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ToyRoverlander

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ToyRoverlander last won the day on February 12 2017

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About ToyRoverlander

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    Old Hand

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    Netherlands

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    Lr's, Cruisers, 4wheeling, modifying, mechanical stuff, camping, travelling, relaxing by a wood fire at a beaut camp spot

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  1. Nope. But it's lifted a fair bit, it sits sprung over on LandCruiser 80series axles, Clearance is not a problem.
  2. I've been running 315's on 7J rims for 5 years now, daily driven. So your size is not a problem at all.
  3. Excellent choice! I've also got a 3B in mine, with turbo and intercooler. Pump turned right up. Totally different engine, heaps of power and lots of off idle torque.
  4. I'm not sure it actually mattera where the sliding joint is located. I've got a high angle front shaft with 180mm slider, which sits at the diff end. Been like that for about 8years now without problems. The rear shaft is a DC unit, slider near the diff. No issues at all. When the u joints don't bind and the flanges are parallel it's all good. If not a solution must be found.
  5. Everything is possible. Quite a large engine though. I hope you want to fit the rest of the cruiser drivetrain as well, as the Rover stuff might not live long.
  6. This is what I did... 25cm long spring perches. From what I read on US forums these seem to help to combat springwrap. Front axle shown but obviously the rear has the same. At the rear, the chevy 63" springs, have a rather thick short overload leaf. I think these things combined help prevent springwrap on mine, despite 400nm torque through a 80:1 reduction in 1low and 35" tires I haven't seen the axle moving noticeably.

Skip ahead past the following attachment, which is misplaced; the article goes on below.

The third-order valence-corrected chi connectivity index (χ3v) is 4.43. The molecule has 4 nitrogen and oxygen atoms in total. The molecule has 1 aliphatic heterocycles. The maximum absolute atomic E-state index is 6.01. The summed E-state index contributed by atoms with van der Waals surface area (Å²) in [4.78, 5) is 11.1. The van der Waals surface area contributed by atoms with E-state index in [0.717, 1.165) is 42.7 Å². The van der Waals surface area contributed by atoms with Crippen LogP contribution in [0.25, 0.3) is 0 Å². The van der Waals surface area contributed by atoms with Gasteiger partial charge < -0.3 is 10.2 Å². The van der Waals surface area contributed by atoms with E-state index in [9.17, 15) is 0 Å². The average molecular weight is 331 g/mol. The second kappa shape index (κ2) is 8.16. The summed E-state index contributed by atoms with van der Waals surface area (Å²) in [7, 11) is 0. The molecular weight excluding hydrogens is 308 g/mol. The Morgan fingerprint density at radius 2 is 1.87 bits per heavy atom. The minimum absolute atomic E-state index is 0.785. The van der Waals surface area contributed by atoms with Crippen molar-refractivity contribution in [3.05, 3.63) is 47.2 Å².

7. What Nick says. And FYI, even if the bendix seems to function as intended when you feel it by hand, it might still be defective. Often the feel fine but when torque is applied (bendix graps the flywheel, starter turns), it is sufficient to break through the one-way clutch of the bendix. Only way to find out if it still works is on a test bench where it's setup in such a way that the bendix can actually engage a sort of flywheel that can be loaded up. Or on the vehicle, when you know the rest of the starter is fine and you can hear it run but it just doesn't turn over the engine. A way
  8. You can get to to the brushes easily by undoing the long through bolts and undoing the 2 little screws and the endcap. Those always come loose. The 3 screws that hold the solenoid on are the ones that are always very tight. An impact driver is the answer here. Not something most people carry in their toolbox.
  9. A better idea would be to open it up and clean the brushes and collector with a bit of sandingpaper. Luckily those bosch starters are so easy to work on..
  10. That's not really good advice to be honest. Any oily substance getting onto the brushes and the collector causes sparking and rapidly, like in seriously rapidly, accelerates wear. Parts for those bosch starters are cheap and shouldnt be hard to find. In an emergency situation you could source brushes that can be made to fit and solder them in. Do clean up the collector when fitting new brushes. It's usually shiny and black and gives bad a contact. We clean them up on a lathe with the use of some sandingpaper. If the bendix is carp, well, there's no alternative fix than to replace it.
  11. I too looked at the eccotemp one, found many good reviews on various US sites. You could do a search on expeditionportal.com.
  12. There's an adapter available to bolt them to a 700r4, that would be the route I would be tempted to take if I were ever to fit a 606 in mine. With another adapter the 700r4 bolts to my Orion Tcase. The 700r4 has massive aftermarket support and can have TC lockup in all but first gear.
  13. As for Heims, I'm using the ones from Ruffstuff offroad in the US, very good quality Heims! After 4years of daily driving, in winter as well, there's still no play in them.
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